The hot desking sounds like a pretty good deal, but I agree that you should ditch the rest. I've been dealing with pretty big law firms a lot recently, and they love it that I work from a home office (or have a "low overhead operating model", as I put it). I think that smart people will recognise smart, cost effective solutions, particularly in these economic times - particularly if it means that it keeps your prices down
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  • Profile picture of the author Mwind076
    We've been doing offline for 9 years now, and haven't had an office front. Over half of our clients are offline also and don't have standing offices. The ones that do are franchises with sales people etc. By not having a physical office, it allows you the freedom to sell anywhere you want, and you don't have to meet with people unless you choose to. It all depends on what you're selling, how good you are at selling and how qualified your prospect is.

    So, yes, it can be done, successfully, just as everyone else here said
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  • If you have the space (and the money), you could just build a home office with a separate entrance for clients. I saw one when I was still living in Manila. His (a lawyer friend of mine) "home office" is connected to his house but he keeps that door locked when working. And he made sure the entrance and inside of his office looked neat and professional so he could take clients there anytime without having explain anything.
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  • Profile picture of the author sdentrepreneur
    Yes, I work out of a cool high-tech Coworking space called San Diego Meeting Rooms & Shared Office Space | Co-Merge
    There are others nationwide and worldwide called Regus. I highly suggest leveraging these type places, not only will they make you look more professional, you can pick up business from the other people that work there. Good luck !!!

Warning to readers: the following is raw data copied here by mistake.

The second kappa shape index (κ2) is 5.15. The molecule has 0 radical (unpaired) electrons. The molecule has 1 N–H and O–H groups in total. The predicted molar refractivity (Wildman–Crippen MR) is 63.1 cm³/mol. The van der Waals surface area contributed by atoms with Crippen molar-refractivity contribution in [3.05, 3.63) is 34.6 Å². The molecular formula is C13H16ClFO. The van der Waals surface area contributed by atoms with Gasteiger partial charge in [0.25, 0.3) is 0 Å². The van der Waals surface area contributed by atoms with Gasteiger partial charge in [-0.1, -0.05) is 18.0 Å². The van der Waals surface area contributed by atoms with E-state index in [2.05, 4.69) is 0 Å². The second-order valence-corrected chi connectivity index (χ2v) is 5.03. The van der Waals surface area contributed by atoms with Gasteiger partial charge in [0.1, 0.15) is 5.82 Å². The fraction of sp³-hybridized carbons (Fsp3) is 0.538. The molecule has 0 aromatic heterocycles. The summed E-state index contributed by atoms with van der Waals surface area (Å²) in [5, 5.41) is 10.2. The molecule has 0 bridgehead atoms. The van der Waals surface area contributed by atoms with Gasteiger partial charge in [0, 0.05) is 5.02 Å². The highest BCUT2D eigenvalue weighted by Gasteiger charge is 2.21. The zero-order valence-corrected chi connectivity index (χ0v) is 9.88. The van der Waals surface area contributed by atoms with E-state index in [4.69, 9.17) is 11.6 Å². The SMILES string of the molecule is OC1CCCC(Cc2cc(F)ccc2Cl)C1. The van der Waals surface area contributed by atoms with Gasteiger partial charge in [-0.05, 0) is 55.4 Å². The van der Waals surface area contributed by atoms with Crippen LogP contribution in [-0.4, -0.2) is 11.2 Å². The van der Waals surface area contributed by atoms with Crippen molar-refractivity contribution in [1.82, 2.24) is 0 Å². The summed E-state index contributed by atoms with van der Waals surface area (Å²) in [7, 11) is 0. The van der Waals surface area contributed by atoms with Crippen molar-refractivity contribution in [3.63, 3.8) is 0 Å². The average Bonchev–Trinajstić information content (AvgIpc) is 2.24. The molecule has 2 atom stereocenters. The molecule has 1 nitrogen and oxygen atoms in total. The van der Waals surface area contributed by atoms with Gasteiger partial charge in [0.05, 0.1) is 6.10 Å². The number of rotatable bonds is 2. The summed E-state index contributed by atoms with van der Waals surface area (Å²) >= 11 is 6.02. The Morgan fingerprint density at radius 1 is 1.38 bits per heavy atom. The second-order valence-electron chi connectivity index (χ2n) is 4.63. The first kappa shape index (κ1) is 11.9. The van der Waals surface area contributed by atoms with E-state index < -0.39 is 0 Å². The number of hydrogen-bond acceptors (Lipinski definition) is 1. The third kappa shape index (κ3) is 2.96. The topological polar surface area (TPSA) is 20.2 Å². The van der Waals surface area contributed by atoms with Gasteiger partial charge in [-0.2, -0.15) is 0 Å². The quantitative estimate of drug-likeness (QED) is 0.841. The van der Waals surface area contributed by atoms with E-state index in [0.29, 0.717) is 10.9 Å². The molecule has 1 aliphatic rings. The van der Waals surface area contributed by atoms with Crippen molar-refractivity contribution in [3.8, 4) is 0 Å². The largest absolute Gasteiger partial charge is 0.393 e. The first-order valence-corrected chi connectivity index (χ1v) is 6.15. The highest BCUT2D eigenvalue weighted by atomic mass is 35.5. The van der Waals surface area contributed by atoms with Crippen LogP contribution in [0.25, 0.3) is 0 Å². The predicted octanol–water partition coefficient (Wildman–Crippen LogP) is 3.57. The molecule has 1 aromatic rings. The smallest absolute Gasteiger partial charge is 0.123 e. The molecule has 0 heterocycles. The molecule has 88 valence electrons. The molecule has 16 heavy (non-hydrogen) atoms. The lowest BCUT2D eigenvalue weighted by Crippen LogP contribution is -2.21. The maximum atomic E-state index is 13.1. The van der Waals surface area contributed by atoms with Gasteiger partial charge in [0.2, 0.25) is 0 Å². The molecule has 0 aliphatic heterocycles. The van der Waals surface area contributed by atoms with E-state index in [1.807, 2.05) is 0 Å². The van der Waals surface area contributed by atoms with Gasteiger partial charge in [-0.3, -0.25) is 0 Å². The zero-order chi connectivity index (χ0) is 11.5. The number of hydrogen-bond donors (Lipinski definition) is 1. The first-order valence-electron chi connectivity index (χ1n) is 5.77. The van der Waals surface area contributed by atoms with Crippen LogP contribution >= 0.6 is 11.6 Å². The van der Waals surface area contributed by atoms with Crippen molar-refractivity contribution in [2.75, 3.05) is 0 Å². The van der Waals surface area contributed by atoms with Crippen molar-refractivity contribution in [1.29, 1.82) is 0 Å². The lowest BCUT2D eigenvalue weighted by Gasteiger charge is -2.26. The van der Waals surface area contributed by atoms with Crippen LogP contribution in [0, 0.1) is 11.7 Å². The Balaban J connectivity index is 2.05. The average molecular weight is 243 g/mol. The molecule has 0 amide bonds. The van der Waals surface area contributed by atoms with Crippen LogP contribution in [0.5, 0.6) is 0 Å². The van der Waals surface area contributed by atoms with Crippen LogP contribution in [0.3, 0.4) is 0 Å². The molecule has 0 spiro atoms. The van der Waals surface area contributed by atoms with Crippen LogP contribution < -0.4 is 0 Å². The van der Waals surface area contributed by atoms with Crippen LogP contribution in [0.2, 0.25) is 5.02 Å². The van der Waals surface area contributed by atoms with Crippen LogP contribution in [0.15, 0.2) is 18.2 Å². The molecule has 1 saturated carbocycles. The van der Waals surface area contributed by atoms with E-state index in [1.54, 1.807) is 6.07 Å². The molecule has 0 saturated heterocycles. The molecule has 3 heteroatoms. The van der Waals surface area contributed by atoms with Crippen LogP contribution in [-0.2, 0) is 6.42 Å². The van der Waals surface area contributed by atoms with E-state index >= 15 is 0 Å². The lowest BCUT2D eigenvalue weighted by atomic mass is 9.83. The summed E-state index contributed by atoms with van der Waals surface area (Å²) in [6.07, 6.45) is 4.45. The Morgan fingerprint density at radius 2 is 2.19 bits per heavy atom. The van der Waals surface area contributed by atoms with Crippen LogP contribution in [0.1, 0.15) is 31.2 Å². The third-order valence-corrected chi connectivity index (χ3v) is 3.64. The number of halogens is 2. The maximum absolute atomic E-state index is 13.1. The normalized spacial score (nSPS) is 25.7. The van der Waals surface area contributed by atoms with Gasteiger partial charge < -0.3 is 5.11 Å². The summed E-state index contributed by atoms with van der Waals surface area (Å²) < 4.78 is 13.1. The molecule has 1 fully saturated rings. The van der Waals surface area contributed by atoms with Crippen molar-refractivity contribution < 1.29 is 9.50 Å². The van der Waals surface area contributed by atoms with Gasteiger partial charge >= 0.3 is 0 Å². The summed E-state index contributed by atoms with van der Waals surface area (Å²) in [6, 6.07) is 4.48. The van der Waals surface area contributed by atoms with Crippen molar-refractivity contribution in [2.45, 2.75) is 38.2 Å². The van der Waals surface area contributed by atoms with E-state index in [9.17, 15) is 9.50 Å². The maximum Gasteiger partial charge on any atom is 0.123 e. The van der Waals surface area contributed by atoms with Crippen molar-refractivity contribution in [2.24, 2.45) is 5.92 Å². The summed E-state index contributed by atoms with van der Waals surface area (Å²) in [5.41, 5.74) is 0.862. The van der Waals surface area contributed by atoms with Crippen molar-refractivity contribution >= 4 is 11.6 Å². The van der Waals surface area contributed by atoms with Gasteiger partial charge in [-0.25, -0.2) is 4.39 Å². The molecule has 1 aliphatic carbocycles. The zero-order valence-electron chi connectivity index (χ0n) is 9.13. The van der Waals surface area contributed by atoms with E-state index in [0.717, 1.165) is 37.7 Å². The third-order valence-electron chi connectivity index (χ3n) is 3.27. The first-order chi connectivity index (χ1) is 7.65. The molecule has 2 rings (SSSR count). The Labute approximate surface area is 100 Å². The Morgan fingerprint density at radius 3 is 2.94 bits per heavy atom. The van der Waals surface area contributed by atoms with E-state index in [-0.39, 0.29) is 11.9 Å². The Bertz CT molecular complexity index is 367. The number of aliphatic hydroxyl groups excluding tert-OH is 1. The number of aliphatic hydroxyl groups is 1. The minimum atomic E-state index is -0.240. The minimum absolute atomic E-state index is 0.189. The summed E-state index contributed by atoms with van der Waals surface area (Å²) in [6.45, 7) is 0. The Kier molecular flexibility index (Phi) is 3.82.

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  • Profile picture of the author kellyyarnsbro
    I don't really have an office you are talking about, I work anywhere so as my staff and I bet most people here also does the same.
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  • Profile picture of the author bsummers
    I guess a particular business doesn't necessarily have to have a 'physical office,' for as long as the operations are flowing smoothly and that you are acquiring a substantial number of sales leads, then I think your business is on the right path.
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  • Profile picture of the author seyha
    Have an office is not mandatory thing! the main thing is that the way you control your staff and make sure that they work from home.
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  • Profile picture of the author Rob28x
    we have town offices where you can rent offices by the hour, week, or month depending what you need it for. They also have conference rooms etc you can rent by the hour for team meetings etc. Makes it nice when you need somewhere to meet with clients without having a ton of overhead.
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  • Profile picture of the author jgant
    I used to have commercial office space but found I didn't go there much (I had to drive there which was a hassle) so I dropped it.

    When I ran an offline business, I set up satellite offices where I booked boardrooms by the hour when I needed to meet clients. This is a great set up if you need office space for meeting clients but don't want to get locked into an expensive lease. I paid $25 per month and the hourly cost was $25. The other advantage with this is you can have offices in several towns which can attract more clients.

    Currently I work in coffee shops and at home; however, I'm entertaining renting a small condo steps from my home to use as an office. Too many interruptions at home.

    If you have to meet with clients, I wouldn't go the coffee shop route (I don't meet with clients currently). That's not very professional. If you meet with clients, rent boardrooms by the hour ... at least for the initial sale or go to their office if that's their preference.